Build Shoulders of Steel:
How to Prevent Swimmer’s Shoulder
Originally published on SwimSwam on January 26, 2021
by Chris Ritter
Knowing how to prevent swimmer’s shoulder can be the holy grail of dryland training. This applies all the time, but especially when training ticks up a few notches during the season, such as when many coaches ramp up yardage. Because of this, swimmers oftentimes find themselves with nagging shoulder pain. Others get injured to the point of missing practice. Neither are conducive to fast swimming.
HOW TO PREVENT SWIMMER’S SHOULDER WITH PREHABILITATION
WHAT IS SHOULDER PREHABILITATION?
Shoulder prehabilitation (prehab for short) is comprised of function exercises that mobilize, stabilize, and strengthen the muscles around the shoulder joint in order to prevent injury. More specifically, shoulder prehab prevents strain on the rotator cuff. It also keeps the ball of the humorous securely in the socket of the shoulder joint. Think of these exercises as “pre” rehab. In other words, exercises you would typically do in physical therapy that occur after an injury. Instead, by doing them before getting hurt, you can bulletproof your shoulders from even needing rehab.
- Function exercises: movement patterns designed to improve an athlete’s technique in a specific area of the body.
A proper shoulder prehab protocol includes movements for mobility, stability and strength. These exercises reduce a swimmer’s risk of shoulder impingement or strain. In turn, they also prevent inflammation around the shoulder joint. Overall, shoulder prehab helps the ball and socket joint remain intact. This allows swimmers to maintain a healthier posture and better stroke under fatigue.
HOW TO PROGRAM SHOULDER PREHAB
Swimmers should incorporate about 2-6 shoulder prehab exercises each dryland session. These can be done together as a circuit before or after the workout. They can also be sprinkled into exercise supersets or scattered into the warm-up and cool-down. For best results, swimmers should vary prehab movements to address all directions and planes of movement around the shoulder joint.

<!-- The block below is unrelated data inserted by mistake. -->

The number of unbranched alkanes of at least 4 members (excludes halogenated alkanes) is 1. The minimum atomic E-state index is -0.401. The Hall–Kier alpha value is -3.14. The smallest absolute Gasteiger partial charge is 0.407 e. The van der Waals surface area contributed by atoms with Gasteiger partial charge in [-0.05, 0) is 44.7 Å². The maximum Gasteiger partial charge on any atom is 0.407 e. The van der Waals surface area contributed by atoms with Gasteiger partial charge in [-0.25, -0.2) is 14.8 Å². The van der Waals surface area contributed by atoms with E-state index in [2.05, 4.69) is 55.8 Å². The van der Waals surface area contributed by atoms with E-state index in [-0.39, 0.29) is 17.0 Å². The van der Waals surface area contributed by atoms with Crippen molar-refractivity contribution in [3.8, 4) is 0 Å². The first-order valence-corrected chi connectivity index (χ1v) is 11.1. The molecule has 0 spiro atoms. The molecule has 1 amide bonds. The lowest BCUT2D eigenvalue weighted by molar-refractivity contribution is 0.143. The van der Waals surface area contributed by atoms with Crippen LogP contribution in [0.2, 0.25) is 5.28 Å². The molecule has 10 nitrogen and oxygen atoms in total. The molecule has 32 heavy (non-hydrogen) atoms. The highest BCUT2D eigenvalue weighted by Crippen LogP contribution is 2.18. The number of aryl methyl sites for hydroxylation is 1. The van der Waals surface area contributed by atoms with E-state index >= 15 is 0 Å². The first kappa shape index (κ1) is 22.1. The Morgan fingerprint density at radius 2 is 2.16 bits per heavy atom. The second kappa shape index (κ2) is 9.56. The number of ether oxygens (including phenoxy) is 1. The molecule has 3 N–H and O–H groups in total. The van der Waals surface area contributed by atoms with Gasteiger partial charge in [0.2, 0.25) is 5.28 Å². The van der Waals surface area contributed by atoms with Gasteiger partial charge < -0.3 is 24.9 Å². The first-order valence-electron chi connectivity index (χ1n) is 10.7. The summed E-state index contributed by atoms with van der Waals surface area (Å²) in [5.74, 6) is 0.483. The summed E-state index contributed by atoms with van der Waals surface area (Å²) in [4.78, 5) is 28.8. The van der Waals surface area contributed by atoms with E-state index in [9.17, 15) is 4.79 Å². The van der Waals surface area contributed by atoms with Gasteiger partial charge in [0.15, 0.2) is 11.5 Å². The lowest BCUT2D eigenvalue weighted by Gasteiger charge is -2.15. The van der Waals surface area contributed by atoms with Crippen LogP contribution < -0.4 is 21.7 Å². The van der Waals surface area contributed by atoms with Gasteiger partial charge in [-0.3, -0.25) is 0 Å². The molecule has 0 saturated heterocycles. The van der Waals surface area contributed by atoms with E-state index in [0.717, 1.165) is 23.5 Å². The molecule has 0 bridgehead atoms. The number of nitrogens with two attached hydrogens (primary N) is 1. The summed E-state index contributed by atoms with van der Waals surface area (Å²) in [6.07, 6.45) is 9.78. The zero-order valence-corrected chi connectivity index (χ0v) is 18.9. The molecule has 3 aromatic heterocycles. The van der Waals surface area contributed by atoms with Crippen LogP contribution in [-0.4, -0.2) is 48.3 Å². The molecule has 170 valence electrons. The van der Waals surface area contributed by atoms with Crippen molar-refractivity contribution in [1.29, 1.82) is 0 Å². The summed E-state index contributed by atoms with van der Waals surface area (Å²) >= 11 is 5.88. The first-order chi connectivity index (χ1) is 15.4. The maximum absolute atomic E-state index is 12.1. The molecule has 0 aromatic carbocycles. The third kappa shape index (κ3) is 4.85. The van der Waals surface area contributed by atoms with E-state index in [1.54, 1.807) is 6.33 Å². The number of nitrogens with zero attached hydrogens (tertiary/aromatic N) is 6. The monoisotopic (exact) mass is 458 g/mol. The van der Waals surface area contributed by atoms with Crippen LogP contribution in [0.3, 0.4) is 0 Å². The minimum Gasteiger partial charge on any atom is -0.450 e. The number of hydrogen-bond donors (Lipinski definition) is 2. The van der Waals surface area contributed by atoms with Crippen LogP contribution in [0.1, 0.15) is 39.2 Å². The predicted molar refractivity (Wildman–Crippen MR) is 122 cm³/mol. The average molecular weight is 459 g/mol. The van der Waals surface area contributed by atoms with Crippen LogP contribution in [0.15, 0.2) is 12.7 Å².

HOW TO PREVENT SWIMMER’S SHOULDER THROUGH ASSESSMENT
DRYLAND MOBILITY ASSESSMENT
The first place to start in your shoulder protection journey is shoulder mobility assessments. We recommend assessing shoulder mobility at the beginning, middle, and end of a swim season. This assessment gives coaches objective feedback about how their swim program is affecting the shoulder. If shoulders are remaining mobile throughout the season, swimmers are likely maintaining better shoulder health. In other words, the prehab exercises are working. On the other hand, some swimmers may lose mobility as the season unfolds. This assessment flags the athletes who need a little extra work before pain, loss of technique, and injury comes into the picture.
DRYLAND IMPINGEMENT ASSESSMENT
Some swimmers may already be expressing pain by the time you are able to assess them. Instead of running them through a gamete of tests, use this simple test to rule out shoulder impingement. Our shoulder impingement test, also known as Yocum’s Impingement test, is a quick movement screen where athletes lift their elbow into the directed position and answer “yes” or “no” to pain. If they say “yes,” be sure to refer them to a healthcare provider.